It must have been in the late 1980s when I first met the late Chairman Chung of Hyundai.
Chung Se Yung was his name, but everyone called him Chairman Chung.
He had a great personality and introduced me to the Korean auto industry when it was still in its infancy.
In the 1970s, Hyundai had hired a British auto executive, George Turnbull, to go to Korea and build a modern plant.
Hyundai built the plant on the ocean in the south, next to the group’s shipbuilding operation. It’s a huge manufacturing complex.
Then Chairman Chung hired Giorgetto Giugiaro, who was well-known but not yet an icon of the design world, to design the Hyundai Pony, which was successful for many years.
Chairman Chung was an animated executive who was my host on several trips to Korea. On each trip, it was fascinating to see how much Hyundai had grown.
Chairman Chung’s family is one of the large, powerful, industrial families in Korea.
Chung’s older brother, Chung Ju Yung, was in charge of the large Hyundai industrial group and told his younger brother to build an auto industry, which he did with great dedication.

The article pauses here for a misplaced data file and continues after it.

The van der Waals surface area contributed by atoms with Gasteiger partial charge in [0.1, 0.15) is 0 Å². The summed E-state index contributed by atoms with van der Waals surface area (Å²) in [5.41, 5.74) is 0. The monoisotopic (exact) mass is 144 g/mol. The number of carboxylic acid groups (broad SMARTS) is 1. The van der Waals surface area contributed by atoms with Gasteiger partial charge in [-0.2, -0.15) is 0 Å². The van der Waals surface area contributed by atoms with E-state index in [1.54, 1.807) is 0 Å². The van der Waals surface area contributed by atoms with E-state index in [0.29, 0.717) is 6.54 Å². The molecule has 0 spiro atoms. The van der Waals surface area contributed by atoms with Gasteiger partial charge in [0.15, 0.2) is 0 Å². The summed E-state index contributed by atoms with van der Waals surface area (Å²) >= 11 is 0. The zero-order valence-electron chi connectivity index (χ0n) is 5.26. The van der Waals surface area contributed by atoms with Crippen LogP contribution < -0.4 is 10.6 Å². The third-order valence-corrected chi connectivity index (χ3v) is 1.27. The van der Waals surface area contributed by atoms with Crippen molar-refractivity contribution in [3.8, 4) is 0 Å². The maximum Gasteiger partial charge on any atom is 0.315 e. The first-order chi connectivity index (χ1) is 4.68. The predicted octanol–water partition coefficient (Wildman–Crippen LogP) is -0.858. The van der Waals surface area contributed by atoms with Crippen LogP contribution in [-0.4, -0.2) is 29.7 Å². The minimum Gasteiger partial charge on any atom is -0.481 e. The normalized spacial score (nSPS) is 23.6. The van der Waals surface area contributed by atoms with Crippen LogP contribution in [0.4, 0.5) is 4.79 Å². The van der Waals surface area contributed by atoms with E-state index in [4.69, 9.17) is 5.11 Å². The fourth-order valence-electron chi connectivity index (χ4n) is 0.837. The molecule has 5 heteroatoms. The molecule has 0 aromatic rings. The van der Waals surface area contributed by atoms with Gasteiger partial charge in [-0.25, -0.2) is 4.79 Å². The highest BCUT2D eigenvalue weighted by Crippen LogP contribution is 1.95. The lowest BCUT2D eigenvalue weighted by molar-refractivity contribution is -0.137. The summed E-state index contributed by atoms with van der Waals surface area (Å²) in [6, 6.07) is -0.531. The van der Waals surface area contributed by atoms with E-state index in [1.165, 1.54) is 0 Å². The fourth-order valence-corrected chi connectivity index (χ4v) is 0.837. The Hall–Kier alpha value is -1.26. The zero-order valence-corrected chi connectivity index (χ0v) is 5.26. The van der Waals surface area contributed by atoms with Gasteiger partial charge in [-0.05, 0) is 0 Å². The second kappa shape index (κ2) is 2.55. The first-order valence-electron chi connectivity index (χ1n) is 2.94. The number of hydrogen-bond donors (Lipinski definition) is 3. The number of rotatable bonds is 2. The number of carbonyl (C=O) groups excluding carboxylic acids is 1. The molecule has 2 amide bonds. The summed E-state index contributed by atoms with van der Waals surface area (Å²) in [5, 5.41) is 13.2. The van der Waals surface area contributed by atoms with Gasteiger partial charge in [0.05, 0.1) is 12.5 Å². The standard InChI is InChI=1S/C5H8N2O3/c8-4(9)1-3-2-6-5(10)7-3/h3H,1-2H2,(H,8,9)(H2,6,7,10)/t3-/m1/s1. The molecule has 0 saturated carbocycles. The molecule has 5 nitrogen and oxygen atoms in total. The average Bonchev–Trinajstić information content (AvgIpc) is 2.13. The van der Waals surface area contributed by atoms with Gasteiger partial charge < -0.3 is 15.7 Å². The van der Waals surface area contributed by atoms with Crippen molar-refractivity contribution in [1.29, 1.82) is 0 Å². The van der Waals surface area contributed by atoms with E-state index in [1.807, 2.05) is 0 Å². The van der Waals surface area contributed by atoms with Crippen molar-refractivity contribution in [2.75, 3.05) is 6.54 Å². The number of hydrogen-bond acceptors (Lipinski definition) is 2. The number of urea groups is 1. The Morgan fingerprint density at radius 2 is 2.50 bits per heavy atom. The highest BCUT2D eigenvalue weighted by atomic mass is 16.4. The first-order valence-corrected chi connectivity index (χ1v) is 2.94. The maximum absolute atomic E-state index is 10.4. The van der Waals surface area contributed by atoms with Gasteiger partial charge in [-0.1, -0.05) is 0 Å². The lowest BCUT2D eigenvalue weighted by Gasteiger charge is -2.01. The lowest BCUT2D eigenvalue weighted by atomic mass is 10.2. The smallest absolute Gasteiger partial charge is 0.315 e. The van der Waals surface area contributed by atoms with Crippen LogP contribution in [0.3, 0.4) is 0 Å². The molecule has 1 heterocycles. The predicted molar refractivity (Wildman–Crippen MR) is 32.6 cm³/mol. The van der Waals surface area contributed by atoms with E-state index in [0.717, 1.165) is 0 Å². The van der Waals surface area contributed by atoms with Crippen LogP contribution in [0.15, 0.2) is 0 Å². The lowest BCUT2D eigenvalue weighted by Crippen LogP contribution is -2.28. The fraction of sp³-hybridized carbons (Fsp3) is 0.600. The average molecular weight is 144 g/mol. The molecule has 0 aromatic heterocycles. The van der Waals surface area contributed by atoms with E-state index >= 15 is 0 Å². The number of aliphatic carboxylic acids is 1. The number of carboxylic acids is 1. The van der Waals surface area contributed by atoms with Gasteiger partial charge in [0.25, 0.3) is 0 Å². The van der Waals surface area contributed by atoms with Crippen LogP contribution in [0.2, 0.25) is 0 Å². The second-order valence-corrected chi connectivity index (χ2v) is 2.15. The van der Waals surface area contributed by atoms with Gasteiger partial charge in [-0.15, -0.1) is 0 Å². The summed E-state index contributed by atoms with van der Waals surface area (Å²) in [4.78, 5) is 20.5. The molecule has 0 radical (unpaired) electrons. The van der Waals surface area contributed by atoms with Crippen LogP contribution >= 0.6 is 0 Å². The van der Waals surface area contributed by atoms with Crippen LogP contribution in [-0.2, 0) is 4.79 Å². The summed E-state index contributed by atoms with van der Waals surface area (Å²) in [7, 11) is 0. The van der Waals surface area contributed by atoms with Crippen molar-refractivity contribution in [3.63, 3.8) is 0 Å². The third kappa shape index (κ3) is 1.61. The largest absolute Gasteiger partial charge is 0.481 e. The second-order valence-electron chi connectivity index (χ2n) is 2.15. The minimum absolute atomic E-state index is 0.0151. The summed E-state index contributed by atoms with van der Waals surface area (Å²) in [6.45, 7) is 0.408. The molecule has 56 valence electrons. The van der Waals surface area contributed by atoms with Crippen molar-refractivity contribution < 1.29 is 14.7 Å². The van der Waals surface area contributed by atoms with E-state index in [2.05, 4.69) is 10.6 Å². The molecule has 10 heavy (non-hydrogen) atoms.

Sadly, Chairman Chung was forced out of the car company in 1999 as a result of family infighting.
But he knew how to build an automobile plant and a car industry, and he always had a smile for me whenever we met.
On one of my trips to Korea, I brought along a Big Bertha driver as a gift, since I knew of his passion for golf. What I didn’t know was that he was left-handed, a mistake I rectified later. But the gift made it necessary for me to play with him at his regular Sunday morning game. It was below freezing, but it didn’t deter Chairman Chung or his companions. The advantage was that all the water hazards were frozen.
Chairman Chung was the father of the Korean motor industry, and his efforts made Hyundai the powerhouse that it is today.
He knew how to get the job done and was a pioneer.
I only hope Hyundai will give him his rightful place in the company’s automotive history.